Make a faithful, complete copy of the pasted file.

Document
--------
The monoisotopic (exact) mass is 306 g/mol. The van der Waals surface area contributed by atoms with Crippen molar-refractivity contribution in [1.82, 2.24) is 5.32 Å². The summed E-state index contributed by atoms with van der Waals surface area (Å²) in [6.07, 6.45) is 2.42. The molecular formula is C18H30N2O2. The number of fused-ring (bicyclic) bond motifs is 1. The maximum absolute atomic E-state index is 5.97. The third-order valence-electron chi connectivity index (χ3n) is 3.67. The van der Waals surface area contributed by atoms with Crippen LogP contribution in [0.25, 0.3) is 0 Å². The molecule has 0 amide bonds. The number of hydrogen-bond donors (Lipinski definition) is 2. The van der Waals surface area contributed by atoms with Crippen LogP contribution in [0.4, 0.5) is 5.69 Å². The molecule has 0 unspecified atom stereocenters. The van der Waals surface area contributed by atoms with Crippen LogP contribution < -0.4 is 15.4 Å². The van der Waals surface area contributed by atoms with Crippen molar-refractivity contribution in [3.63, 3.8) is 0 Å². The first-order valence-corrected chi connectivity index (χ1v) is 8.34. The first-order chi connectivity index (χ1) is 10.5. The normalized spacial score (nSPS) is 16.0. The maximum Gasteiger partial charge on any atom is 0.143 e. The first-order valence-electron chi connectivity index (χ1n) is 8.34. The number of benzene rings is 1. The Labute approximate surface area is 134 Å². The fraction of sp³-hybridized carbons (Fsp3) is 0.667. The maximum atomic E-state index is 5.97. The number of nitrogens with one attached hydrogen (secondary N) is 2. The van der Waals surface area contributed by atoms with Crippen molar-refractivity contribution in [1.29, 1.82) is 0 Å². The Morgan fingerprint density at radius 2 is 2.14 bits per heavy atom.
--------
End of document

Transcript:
The monoisotopic (exact) mass is 306 g/mol. The van der Waals surface area contributed by atoms with Crippen molar-refractivity contribution in [1.82, 2.24) is 5.32 Å². The summed E-state index contributed by atoms with van der Waals surface area (Å²) in [6.07, 6.45) is 2.42. The molecular formula is C18H30N2O2. The number of fused-ring (bicyclic) bond motifs is 1. The maximum absolute atomic E-state index is 5.97. The third-order valence-electron chi connectivity index (χ3n) is 3.67. The van der Waals surface area contributed by atoms with Crippen LogP contribution in [0.25, 0.3) is 0 Å². The molecule has 0 amide bonds. The number of hydrogen-bond donors (Lipinski definition) is 2. The van der Waals surface area contributed by atoms with Crippen LogP contribution in [0.4, 0.5) is 5.69 Å². The molecule has 0 unspecified atom stereocenters. The van der Waals surface area contributed by atoms with Crippen LogP contribution < -0.4 is 15.4 Å². The van der Waals surface area contributed by atoms with Crippen molar-refractivity contribution in [3.63, 3.8) is 0 Å². The first-order valence-corrected chi connectivity index (χ1v) is 8.34. The first-order chi connectivity index (χ1) is 10.5. The normalized spacial score (nSPS) is 16.0. The maximum Gasteiger partial charge on any atom is 0.143 e. The first-order valence-electron chi connectivity index (χ1n) is 8.34. The number of benzene rings is 1. The Labute approximate surface area is 134 Å². The fraction of sp³-hybridized carbons (Fsp3) is 0.667. The maximum atomic E-state index is 5.97. The number of nitrogens with one attached hydrogen (secondary N) is 2. The van der Waals surface area contributed by atoms with Crippen molar-refractivity contribution in [1.29, 1.82) is 0 Å². The Morgan fingerprint density at radius 2 is 2.14 bits per heavy atom.